Railroad cars in the East

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Carto's Cutlass Supreme
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Railroad cars in the East

Postby Carto's Cutlass Supreme » 1 decade 3 years ago (Wed Apr 19, 2006 10:57 am)

We know that the railroad rail width changed in Eastern Europe, and so passengers going East would have to detrain in places like Malkinia. But the question I have is this: When Germany occupied the East, did they modify their own railway cars? Surely the Soviets would have taken all their cars with them ahead of advancing German forces. So I'm wondering how the Germans got cars for those rails.

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Postby grapple » 1 decade 3 years ago (Wed Apr 19, 2006 11:22 am)

I don’t know the details about what was done but here is some basic information. Two methods were used

One; conversion of the 5 foot gauge track to 4 foot 8 ½ inch gauge. This is not that difficult and at its most basic is just pulling up the spikes on one rail moving the rail over and spiking it down again. An extreme version of this is when the ST Louis, Arkansas and Texas narrow gauge (3’ 6”) railroad converted a large section to standard (4’ 8 ½ “) gauge in one day converting 418 miles using 2000 men. There was several months prep work needed but much of it was putting in longer railroad ties which would not have been needed when converting from Russian gauge to standard gauge.

The second is converting standard gauge equipment to Russian gauge. Rail cars are not that difficult since you can replace the bogies though brake equipment might be a problem. Converting Steam locomotives is more difficult since you probably would have to replace the frame. However Germany had a lot of experience in producing locomotives and cars for export in various gauges so they would have no problem with producing Russian gauge locomotives, cars and parts.

One big problem operating in the East would be communication and signaling equipment since that limits the capability of any rail line.

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Postby Carto's Cutlass Supreme » 1 decade 3 years ago (Wed Apr 19, 2006 12:38 pm)

Thanks Grapple,

That's amazing someone here knew about that.

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Postby Reinhard » 1 decade 3 years ago (Wed Apr 19, 2006 12:41 pm)

The Russian gauge (1524 mm) was converted to the standard gauge of 1435 mm whereever and as soon as possible, at least for the main lines. The Sovjets left behind only very few locomotives and cars (most of them damaged), so the original gauge was operated only in the territories behind the fighting line and for side-lines. Hitler mentioned in his speech of 3 October 1941 that so far already 15.000 km of the Sovjet railways had been converted, the total length of railway-lines taken over by the Germans being 25.000 km. So there was no need to change trains at the former Sovjet-Polish border.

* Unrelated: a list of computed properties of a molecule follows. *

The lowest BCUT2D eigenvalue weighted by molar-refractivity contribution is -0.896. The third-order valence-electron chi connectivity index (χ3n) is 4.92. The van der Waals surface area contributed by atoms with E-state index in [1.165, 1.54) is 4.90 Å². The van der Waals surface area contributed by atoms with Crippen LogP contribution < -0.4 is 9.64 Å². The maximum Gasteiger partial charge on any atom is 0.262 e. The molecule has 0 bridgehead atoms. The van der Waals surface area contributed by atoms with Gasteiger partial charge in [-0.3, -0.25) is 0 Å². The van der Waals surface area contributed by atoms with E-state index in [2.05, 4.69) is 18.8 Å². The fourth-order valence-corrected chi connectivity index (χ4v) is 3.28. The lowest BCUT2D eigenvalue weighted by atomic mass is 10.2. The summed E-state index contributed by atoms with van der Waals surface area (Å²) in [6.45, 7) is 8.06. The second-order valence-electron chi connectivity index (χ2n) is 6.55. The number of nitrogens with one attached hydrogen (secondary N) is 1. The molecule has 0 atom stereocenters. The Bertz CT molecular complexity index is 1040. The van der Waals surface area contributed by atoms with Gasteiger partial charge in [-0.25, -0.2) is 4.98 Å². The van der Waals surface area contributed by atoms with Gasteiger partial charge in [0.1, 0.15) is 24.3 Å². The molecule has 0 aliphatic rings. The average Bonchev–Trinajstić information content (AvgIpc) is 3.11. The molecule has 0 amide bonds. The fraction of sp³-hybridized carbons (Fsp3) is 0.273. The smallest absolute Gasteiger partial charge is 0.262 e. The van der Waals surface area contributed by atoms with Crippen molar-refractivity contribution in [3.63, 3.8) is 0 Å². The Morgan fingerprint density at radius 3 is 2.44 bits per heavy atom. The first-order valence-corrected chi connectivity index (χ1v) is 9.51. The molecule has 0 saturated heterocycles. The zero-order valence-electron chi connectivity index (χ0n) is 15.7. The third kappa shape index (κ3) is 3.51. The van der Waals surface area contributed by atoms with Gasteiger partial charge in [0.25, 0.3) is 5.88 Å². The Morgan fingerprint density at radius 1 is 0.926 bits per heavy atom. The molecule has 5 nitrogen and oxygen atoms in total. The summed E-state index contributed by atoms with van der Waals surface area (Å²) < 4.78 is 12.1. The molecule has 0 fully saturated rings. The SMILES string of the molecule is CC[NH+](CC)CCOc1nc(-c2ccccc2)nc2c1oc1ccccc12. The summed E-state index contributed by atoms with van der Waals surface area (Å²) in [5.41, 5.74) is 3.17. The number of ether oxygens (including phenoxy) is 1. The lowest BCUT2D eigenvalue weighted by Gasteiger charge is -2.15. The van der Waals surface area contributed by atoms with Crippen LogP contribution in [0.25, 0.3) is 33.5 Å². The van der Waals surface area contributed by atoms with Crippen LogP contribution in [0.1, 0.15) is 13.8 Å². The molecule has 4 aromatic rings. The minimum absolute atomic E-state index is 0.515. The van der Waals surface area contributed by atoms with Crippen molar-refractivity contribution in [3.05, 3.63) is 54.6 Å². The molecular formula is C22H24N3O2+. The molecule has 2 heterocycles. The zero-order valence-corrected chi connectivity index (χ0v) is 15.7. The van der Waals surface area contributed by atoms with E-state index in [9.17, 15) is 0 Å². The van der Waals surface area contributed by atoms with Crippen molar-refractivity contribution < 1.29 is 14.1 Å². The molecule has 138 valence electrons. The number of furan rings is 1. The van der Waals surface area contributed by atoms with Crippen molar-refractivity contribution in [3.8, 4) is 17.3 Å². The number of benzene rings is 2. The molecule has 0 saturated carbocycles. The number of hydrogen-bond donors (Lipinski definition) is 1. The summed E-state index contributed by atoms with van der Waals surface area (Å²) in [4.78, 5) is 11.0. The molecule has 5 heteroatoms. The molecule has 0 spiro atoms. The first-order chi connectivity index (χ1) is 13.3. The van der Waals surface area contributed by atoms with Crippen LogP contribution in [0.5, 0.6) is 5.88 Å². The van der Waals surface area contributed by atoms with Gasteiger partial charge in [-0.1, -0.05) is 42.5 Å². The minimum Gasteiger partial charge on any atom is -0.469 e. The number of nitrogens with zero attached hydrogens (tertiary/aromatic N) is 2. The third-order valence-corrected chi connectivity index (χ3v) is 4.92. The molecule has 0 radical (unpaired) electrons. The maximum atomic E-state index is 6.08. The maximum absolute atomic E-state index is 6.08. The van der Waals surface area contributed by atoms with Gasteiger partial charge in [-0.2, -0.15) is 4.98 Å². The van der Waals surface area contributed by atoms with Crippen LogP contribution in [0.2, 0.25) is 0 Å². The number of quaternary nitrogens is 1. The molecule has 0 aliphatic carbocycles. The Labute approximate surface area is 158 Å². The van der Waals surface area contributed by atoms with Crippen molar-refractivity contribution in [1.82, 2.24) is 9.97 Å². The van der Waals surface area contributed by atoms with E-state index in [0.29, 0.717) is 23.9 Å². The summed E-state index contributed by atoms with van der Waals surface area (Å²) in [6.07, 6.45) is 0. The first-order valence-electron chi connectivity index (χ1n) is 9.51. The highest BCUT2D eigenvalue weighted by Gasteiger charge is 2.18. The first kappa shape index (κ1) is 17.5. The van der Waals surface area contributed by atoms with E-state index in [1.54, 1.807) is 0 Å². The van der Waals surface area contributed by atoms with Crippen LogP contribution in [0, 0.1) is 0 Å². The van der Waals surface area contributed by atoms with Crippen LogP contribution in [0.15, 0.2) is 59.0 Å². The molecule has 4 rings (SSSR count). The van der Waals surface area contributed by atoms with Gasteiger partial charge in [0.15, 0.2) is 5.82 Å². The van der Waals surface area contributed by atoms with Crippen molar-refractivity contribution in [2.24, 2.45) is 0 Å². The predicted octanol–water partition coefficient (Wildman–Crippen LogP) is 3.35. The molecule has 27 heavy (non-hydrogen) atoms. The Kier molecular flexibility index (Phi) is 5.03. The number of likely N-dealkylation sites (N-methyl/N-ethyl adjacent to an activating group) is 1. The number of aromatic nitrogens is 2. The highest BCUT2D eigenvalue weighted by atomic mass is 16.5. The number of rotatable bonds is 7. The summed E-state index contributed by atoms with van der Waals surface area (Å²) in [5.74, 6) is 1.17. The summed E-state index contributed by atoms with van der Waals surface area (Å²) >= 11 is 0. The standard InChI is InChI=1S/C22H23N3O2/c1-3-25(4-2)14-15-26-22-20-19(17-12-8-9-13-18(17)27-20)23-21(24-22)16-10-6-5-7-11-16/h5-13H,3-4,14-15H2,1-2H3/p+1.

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Postby Carto's Cutlass Supreme » 1 decade 3 years ago (Wed Apr 19, 2006 1:52 pm)

I can't believe how much you guys know about this!

I'd really like Reinhard and Grapple to watch Claude Lanzmann's Shoah, DVD disk 3 chapter 11 as Raul Hilberg tries to interpret a German railway document. I would love to hear what you guys think about it. But for me, the empty train he mentions, I thought, might be due to changing cars due to railway width change.

It's an important issue because there is the theory that the reason that Treblinka, Sobibor and Belzec are where they are, is that that was where the rail changed, and thus that's where the delousing camps were.

It was where the Otto line was, and the Soviet-German Pact border was, so there still might be reasons for the camps being there.

Sobibor and Belzec never made great sense for railway change anyway, because they weren't on major lines (Malkinia-Siedlice?)

Malkinia did make sense for that though, and I think I read an account of someone changing trains there as late as 1941, but I don't remember where.

But it might be that the "train car change" is not a particularly strong argument for the location of Treblinka, Sobibor and Belzec, as delousing camps and/or labor camps.

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Postby Reinhard » 1 decade 3 years ago (Wed Apr 19, 2006 2:56 pm)

Until the end of June, 1941 it's quite possible that trains were changed at Malkinia. After the Sovjet-German agreement had been signed, German communists, who had fled to Moscow, were handed over to the German authorities by the Sovjets (one of these, Margarete Buber-Neumann, wrote a book "Als Gefangene bei Stalin und Hitler" ("As a prisoner of Stalin and Hitler"), in which she describes her experiences in the Gulag and in the German concentration camps - she was in Ravensbrück). Perhaps you have read something like this?

Malkinia was on the major railway-line from Warsaw to Bialystok.
Belzec was on the line from Lublin to Lemberg (Lvov), near Rawa Ruska.
Sobibor was on the line from Brest-Litowsk to Chelm.

Raul Hilberg wrote a book, entitled "The Role of the German Railroads in the Destruction of the Jews" (German title: "Sonderzüge nach Auschwitz", Dumjahn, Mainz 1981). Probably the document he tries to interpret in Lanzman's film is taken from this book.


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